Wednesday, July 24, 2013

Wildflower Wednesday July 2013: Clammy Weed (Polanisia dodecandra)

Would you plant something named Clammy Weed in your garden?  I certainly did, especially since it was shared by Michael at Plano Prairie Garden when I visited his beautiful garden back in May.  I'm joining Gail at Clay and Limestone for Wildflower Wednesday where bloggers are invited to report on wildflowers in their gardens the fourth Wednesday of each month.



Clammy Weed is an annual which grows in all 48 lower states of the U.S. and into southern Canada and northern Mexico.  When I began my research I thought it was a form of Cleome, and it is still listed that way on some sites, but it's a member of  the Caper family (Caparidaceae) even though the flower buds do not look at all like capers.  Clammy Weed is classified as an herb but my research turned up no culinary uses and only one reference to the possibility that it might have been used for stomach ailments.

The stem feels damp or "clammy" and fuzzy with a slightly weedy scent reminiscent of a bean plant.  So far the deer have ignored it.  Last year I had a similar native plant pop up in the garden but did not let it seed out because it looked much more weedy and I couldn't be sure which one it was.  Clammy weed blooms in full sun in the hottest part of my garden with little or no supplemental water so it is a keeper and, because it is an annual, I will let it seed out and also collect some of the seeds just in case.  One downside is I haven't noticed many pollinators on it.

Back in late June the flowers were just beginning to appear with their red whiskers.


The seed pods are now forming in late July.


I have enjoyed this plant in my garden and next year I'll try for a larger massing of these because they bloom in the heat of summer when everything else is fading.

The details:

Clammy Weed (Polanisia dodecandra)

Hardiness zones:  Annual in all zones, although it has been known to winter over in warm climates.

Height: 1 to 3 feet

Blooms:  Summer, white flowers

Propagation:  Self sows freely

Thank you Gail for hosting this wonderful wildflower meme which has encouraged bloggers to share how they use wildflowers in their gardens.  To learn more about wildflowers check out the links at Clay and Limestone.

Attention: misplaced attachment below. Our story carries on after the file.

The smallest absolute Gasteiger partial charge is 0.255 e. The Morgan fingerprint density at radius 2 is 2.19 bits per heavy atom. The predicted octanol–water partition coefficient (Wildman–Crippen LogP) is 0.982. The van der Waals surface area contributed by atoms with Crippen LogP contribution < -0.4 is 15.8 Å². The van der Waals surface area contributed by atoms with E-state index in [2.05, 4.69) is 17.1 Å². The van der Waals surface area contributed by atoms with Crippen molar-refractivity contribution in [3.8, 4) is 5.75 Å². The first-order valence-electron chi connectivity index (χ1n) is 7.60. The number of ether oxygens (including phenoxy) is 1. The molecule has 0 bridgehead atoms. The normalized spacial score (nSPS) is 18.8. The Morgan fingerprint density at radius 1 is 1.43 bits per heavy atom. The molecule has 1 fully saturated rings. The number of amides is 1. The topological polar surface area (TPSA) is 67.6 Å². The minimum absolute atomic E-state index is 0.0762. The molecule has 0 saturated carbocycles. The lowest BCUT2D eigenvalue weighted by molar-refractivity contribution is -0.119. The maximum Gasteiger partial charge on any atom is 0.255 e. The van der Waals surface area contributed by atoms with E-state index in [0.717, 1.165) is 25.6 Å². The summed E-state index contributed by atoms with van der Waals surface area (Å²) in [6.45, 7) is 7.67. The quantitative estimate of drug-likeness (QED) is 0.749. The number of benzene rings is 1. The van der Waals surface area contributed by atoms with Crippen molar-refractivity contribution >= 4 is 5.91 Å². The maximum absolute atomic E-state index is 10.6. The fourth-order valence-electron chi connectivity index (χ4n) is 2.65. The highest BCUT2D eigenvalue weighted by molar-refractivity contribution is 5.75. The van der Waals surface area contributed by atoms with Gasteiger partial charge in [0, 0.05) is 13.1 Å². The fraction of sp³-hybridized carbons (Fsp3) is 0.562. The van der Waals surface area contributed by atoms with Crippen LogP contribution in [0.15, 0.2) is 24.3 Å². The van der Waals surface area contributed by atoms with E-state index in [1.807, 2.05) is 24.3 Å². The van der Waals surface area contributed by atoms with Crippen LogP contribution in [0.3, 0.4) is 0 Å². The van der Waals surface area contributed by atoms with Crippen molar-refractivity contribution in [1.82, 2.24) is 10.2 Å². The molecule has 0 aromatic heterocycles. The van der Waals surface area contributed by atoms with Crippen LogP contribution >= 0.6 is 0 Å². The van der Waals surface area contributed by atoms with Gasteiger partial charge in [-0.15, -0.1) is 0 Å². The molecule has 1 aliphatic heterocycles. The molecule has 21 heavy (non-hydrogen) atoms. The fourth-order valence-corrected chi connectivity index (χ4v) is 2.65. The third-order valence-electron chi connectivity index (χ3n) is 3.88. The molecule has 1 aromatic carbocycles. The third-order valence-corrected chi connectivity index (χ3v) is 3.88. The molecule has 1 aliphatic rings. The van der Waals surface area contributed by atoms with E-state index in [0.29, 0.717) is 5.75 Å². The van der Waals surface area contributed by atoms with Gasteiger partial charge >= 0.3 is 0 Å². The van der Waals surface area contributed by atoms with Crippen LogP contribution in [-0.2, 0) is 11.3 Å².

31 comments:

  1. From the looks of it, I'd have guessed that it was a relative of Cleome, too. This is a new plant to me and I like it's Cleome-like appearance. Sounds like it's a carefree plant that's worth seeking out!

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    1. It has been carefree this year and I have it in one of the worst spots in the garden. Worth looking for.

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  2. I love clammy weed, one of my favorite natives. Maybe by herb they just meant herbaceous?

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    1. It's definitely a favorite now that I've seen it grow this summer. Possible with the herbaceous vs. herb. I consulted every site with reasonably accurate info and that's one question I still have. It's also possible I need to study the definition of herb.

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  3. Who could resist letting a plant with such a silly name have its way in the garden...and pretty, too.

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    1. I had learned about it while researching the weed which turned up last year. If not I might have wondered what Michael was thinking.

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  4. Some are the prettiest flowers have weed as part of their names!
    I like those light, frothy blooms.
    Happy Wildflower Wednesday!
    Lea
    Lea's Menagerie

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    1. It is a real looker this time of year.

      Thanks Lea!

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  5. That does really look like what I thought was a cleome.
    It is pretty. And, you say the deer have left it alone. Hmmmm...wonder if our deer would, too.
    I just might have to try to find some.